In a remarkable Tuesday night monologue, Jimmy Kimmel delivered a powerful indictment of the latest Republican effort to repeal the Affordable Care Act, legislation known as Graham-Cassidy for its two main sponsors, Lindsey Graham of South Carolina and Bill Cassidy of Louisiana.

“This is not my area of expertise,” the Brooklyn-born host of ABC’s Jimmy Kimmel Live said in the midst of the seven-minute segment. “My area of expertise is eating pizza, and that’s about it.” Nevertheless, the comedian managed to distill why the 11th-hour effort by congressional Republicans would be, as The New Yorker put it, a “potential disaster” robbing millions of coverage.

Kimmel would not be in the category of those left without insurance, as he acknowledged on Tuesday night (his contract with ABC nets him a reported $13-$15 million per year). And yet the host became intimately acquainted with the vagaries of the American healthcare system when his son Billy was born with a heart condition known as Tetralogy of Fallot with pulmonary atresia. Billy underwent successful surgery, but the costs of that treatment led Kimmel to reflect on the state of healthcare in an early May monologue, as Republicans vowed to finally overturn President Obama's signature legislation.

“If your baby is going to die,” Kimmel said, “and it doesn’t have to, it shouldn’t matter how much money you make. I think that’s something that, whether you’re a Republican or a Democrat or something else, we all agree on that, right?”

It was Cassidy, the Republican from Louisiana, who later that same week coined the notion of a “Jimmy Kimmel Test” for any new healthcare law. “I ask, does it pass the Jimmy Kimmel test? Will a child born with congenital heart disease be able to get everything she or he would need in the first year of life? I want it to pass the Jimmy Kimmel test.”

“I want to make sure folks get the care they need."

Yet as Republicans moved towards a repeal-and-replace effort engineered by Majority Leader Mitch McConnell, Republican of Kentucky, Kimmel went on Twitter to remind Cassidy of his vow: "Reminder for Sen @BillCassidy: Kimmel test is 'No family should be denied medical care, emerg or otherwise, because they can’t afford it.'"

Cassidy did end up voting for the Senate bill, which failed. The new bill seems intended to placate Sen. John McCain of Arizona, the unpredictable Republican whose dissenting vote helped kill McConnell’s legislation. Lending cross-chamber support, House Speaker Paul D. Ryan called the Graham-Cassidy bill “our best, last chance to get repeal and replace done."

Kimmel appears to have dealt that effort a blow, judging by the reaction on social media. Speaking calmly yet passionately, Kimmel accused Cassidy of lying when he’d seemingly promised, on Jimmy Kimmel Live, that he’d only vote for a bill that included features like protection for pre-existing conditions and essential health benefits.

The Graham-Cassidy bill would mangle the Affordable Care Act while ceding power to individual states. The New York Times described the legislation in a withering editorial:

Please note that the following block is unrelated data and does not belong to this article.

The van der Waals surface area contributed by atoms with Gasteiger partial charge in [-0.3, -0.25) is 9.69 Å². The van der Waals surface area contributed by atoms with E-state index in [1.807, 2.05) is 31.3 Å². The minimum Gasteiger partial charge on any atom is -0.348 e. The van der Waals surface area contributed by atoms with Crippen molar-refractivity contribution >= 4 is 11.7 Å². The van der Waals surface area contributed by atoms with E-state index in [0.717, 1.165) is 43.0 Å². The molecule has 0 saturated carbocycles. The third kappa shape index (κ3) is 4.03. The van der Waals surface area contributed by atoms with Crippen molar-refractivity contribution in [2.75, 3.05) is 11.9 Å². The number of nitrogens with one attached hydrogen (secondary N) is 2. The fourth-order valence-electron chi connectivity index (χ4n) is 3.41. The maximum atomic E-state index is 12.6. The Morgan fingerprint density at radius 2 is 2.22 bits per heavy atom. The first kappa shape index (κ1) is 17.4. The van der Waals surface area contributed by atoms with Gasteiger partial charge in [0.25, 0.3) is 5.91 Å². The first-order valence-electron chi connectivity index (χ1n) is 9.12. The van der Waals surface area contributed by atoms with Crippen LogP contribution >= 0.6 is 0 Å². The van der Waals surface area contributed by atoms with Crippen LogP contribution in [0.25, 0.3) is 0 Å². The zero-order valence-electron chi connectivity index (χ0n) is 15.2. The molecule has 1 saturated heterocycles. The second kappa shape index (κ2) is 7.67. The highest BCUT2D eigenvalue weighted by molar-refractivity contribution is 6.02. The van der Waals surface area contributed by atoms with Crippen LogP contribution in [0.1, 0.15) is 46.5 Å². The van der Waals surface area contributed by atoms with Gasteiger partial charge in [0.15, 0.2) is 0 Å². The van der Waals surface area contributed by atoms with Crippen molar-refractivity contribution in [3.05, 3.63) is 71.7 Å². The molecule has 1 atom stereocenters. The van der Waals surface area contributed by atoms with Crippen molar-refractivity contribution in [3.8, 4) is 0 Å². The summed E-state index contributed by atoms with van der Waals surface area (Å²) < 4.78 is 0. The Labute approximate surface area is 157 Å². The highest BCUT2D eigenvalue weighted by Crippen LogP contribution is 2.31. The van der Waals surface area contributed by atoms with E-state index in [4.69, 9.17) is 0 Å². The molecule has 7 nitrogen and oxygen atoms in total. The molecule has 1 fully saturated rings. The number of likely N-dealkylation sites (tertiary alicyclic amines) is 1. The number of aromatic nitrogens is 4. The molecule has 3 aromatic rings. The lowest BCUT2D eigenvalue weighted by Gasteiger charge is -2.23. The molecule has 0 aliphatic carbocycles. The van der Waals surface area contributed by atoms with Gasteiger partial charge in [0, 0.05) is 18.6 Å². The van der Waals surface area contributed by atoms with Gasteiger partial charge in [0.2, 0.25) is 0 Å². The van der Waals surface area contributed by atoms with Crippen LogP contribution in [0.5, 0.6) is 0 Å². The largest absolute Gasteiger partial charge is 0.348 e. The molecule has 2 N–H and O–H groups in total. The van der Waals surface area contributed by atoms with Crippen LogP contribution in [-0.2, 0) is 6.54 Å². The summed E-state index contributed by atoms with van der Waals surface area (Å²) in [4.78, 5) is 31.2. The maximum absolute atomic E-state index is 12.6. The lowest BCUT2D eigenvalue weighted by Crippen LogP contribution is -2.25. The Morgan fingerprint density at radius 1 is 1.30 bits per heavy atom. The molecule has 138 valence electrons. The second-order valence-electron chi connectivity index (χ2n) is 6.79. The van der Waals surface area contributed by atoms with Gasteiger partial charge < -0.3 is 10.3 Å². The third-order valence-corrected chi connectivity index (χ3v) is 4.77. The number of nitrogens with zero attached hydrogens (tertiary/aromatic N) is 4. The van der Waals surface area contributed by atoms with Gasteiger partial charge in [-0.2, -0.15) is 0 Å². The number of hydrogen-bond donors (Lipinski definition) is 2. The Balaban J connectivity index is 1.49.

It is hard to overstate the cruelty of the Graham-Cassidy bill. It would eliminate the mandate that even healthy people buy health insurance, end the subsidies that help people purchase coverage and stop the expansion of Medicaid. It would offer states block grants they could use to help people get insurance but would leave people at the mercy of individual state legislatures and, over all, would provide $239 billion less than what the federal government would spend under current law between 2020 and 2026, according to the Center on Budget and Policy Priorities.

Kimmel did not wade into particulars of the bill, though he did estimate that it would lead to 30 million people losing coverage (the legislation has not yet been scored by the Congressional Budget Office). He also noted that the single hearing would be in the Senate's Committee on Homeland Security and Governmental Affairs.

“They want us to treat it like an iTunes service agreement,” Kimmel said of the legislation. His monologue performed a complicated feat, with Kimmel criticizing the effort without either moralizing or mocking. There was a quiet, nasal outrage to his voice, which proved far more effective than the manic anger of his late-night competitor Stephen Colbert, or the feeble political jabs of Jimmy Fallon.

“Healthcare is complicated. It’s boring,” Kimmel admitted, in the kind of admission a late-night host rarely has to make. “I don’t want to talk about it. The details are confusing. And that’s what these guys are relying on. They’re on counting on you to be so overwhelmed with all the information you just trust them to take care of you. But they’re not taking care of you, they’re taking care of the people who give them money, like insurance companies.”

Kimmel argued that Americans want more healthcare, not less. His audience agreed. He could have referenced the rising support for single-payer health insurance among congressional Democrats, led by Vermont’s Bernie Sanders.

At one point, an image of Cassidy appeared behind Kimmel, with the phone number for the Senator’s office on Capitol Hill.

“Nobody outside of your buddies in Congress wants this bill,” Kimmel told Cassidy.

It is likely the Senator's phones will be busy this morning.